Sunday, October 21, 2007

1993 Wild Leaf Shengpu Aquired by Red Blossom Tea Company



Product Information

This aged Mao Cha is said to be a 1993 Wild Ancient Leaf Shengpu. Interestingly however, Red Blossom does not know the growing region or really any useful information other that it is said be made of ancient tea trees leaves from Yunnan province.

Although Red Blossom is ambiguous about this sheng's history they do know that about seven years after harvest, the tea was acquired by a family friend and brought to Guangzhou to be stored at his tea house and only then was subsequently purchased by Red Blossom in 2006.


Initial Impressions


Before reviewing this tea, I had read some of the tea tasting notes that were kindly sent to me by others who also tasted this particular tea. Other tasters had suggested that the tea had a pleasant "spice" aroma in its dry state. I must admit that there seems to be a flutter of what appears to be the slightest hint of clove and/or spice which were then wrapped in an overwhelming aroma of beets. In fact, this is what I will define the dry leave aroma as - spiced beets.

It is virtually impossible to tell from the dry leave (well at least for me) if its claim of being Ancient Arbor is indeed the correct one. What I can suggest however is that the color and feel of the leaf does correspond to that of a sheng of the designated age. Furthermore, IMHO, I believe that the leaf may have been stored in a mild-wet environment before Red Blossom had acquired it. I feel comfortable in making this assertion due to the appearance of the leaf and the exceptionally "damp" aroma. Although most of my familiarity with aged pu-erh are with aged beengcha, Zhuancha and Touchas, the leaves do not have the same "aged slickness" as the aforementioned when dry aged. Of course it could be that the lack of it in its appearance could be the result of it being Mao Cha, but even so, I consider it suspect when suggesting that it is dry stored. I also found some sort of aged mold on few of the leaves which can be indicative of a wet stored environment. Lastly, the leaves have an overwhelming organic aroma with virtually no nuances and variation. Although this of course can be normal to aged pu, IMHO the aroma is more reminiscent to that of wet-stored pu-erh. This said, I do believe that it is important state that Red Blossom never made the claim that it is dried stored. It is only my own personal judgment.

Brewing Parameters


Water-Bottle spring water, generic brand. Source of water Lafayette Springs, WS

Amount – 4g

Water Temp - Boil then cooled for 2 breaths

Method - Gongfu with 1 wash

Brewing Vessel - Yixing Teapot 120ml

Infusion times
1-15s
2-12s
3-16s
4-19s
5-24s
6-35s
7-40s
8-50s


Tasting

First Infusion

Aroma - The aroma was quite woody and earthy with a flutter of camphor. Unfortunately, there was no development when it cooled.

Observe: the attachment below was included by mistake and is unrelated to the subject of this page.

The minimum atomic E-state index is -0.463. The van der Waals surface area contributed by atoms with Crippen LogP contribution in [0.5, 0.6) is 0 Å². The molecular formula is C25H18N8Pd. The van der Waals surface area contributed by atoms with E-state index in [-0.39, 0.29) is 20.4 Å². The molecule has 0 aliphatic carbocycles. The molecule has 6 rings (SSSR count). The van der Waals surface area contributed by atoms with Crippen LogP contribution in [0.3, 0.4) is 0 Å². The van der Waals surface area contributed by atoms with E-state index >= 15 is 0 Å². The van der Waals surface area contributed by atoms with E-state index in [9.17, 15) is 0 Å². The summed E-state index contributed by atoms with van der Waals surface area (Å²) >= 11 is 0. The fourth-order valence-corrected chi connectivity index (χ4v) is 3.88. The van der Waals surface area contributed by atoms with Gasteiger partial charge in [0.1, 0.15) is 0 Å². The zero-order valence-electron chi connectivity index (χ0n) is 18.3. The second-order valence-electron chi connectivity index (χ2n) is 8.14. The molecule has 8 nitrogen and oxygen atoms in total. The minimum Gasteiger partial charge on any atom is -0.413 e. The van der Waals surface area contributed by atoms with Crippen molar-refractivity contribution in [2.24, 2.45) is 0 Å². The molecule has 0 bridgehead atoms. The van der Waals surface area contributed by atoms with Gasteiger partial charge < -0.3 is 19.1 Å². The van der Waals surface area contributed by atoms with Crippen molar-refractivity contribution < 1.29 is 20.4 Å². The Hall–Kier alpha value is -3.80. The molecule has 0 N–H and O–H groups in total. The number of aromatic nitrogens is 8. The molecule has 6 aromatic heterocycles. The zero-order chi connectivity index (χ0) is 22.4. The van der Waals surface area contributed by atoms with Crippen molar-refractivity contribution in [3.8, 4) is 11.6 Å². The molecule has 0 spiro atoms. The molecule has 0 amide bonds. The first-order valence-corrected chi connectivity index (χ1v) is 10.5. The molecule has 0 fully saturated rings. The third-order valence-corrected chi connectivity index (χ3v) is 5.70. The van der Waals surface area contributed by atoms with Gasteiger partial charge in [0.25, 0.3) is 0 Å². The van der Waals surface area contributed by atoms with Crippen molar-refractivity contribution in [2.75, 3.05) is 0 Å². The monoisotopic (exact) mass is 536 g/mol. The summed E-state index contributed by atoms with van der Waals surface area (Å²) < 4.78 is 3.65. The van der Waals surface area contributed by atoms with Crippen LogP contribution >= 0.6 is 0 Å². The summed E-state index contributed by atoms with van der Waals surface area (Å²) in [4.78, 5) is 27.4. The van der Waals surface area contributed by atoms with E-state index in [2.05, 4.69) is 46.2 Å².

Taste - The camphor aroma carried itself into the liquor. It was more bitter than I thought it would be for being aged. It was indeed thick with a nice viscosity.

Second Infusion

Aroma - There appears to be the same notes as previous, however, with a more subtle sweetness. Slight buttery notes as it cools.

Taste - More sweetness this time and the bitterness seemed to have waned some.
The liquor is still nicely thick which a lingering finish which seems to coat the throat. The woody notes seem to be everywhere.

Third Infusion

Aroma - The aroma is the same, however, with touch of dry grass this time. The The camphor seems to be really asserting itself.

Taste - The sweetness is the same with no bitterness. The camphor notes are still very present. The wood notes seem to be the predominate flavor this time. This said, it appears that the flavors are more bright this time.

Spent Leaves


There is not much to say about the leaves other than I do believe there is a blend of different types and that I can not tell conclusively that they are wild arbor. Although, their appears to be some robust leaves which could prove to be wild arbor, but even this can be misleading. This said, it is possible that they are wild leaves sense they are 1993, and in 1993 wild leaves were not as difficult to acquire as they are today.

Overall Impressions

It was an ok sheng, albeit there are much better examples. It created a liquor that was quite assertive with a lingering after taste - flavorful. I do not believe that the quality is very excellent, but nonetheless, it was drinkable. It would be comparable to a mediocre wet-stored sheng. Thanks again Sal for sending me this sample and the many others from you that have found their way to my mailbox! !

5 comments:

Salsero said...

A very detailed appraisal of this tea. Given my limited experience--especially with older sheng--I was really wondering for a while if it was even tea! It seemed to me to present a radically different profile compared to the few other aged puerhs that I had tried. For a while I was even wondering if it was actually tea at all!

Well, with your help and that of some of our other tea buddies online, I think I have come to a better understanding of how this Red Blossom offering fits into the world of puerh.

Thanks so much for sharing your thoughts in such detail.

Bill said...

Again, Sal, I wish to thank you for sending me this tea. I really enjoyed doing a review on it. I hope that my information and opinions do help but again, its all in the eye of the beholder!

Thanks SAL!!

Hop

Space Samurai said...
This comment has been removed by the author.
Space Samurai said...

That was a wonderful and amazing review, detailed and informative, and I kind of hate you for it. :P

Contraversy said...

My China blossom Horse. A great Blog About. No 1 on Google.

https://www.blogger.com/comment.g?blogID=5318244442592761665&postID=8369539560697160654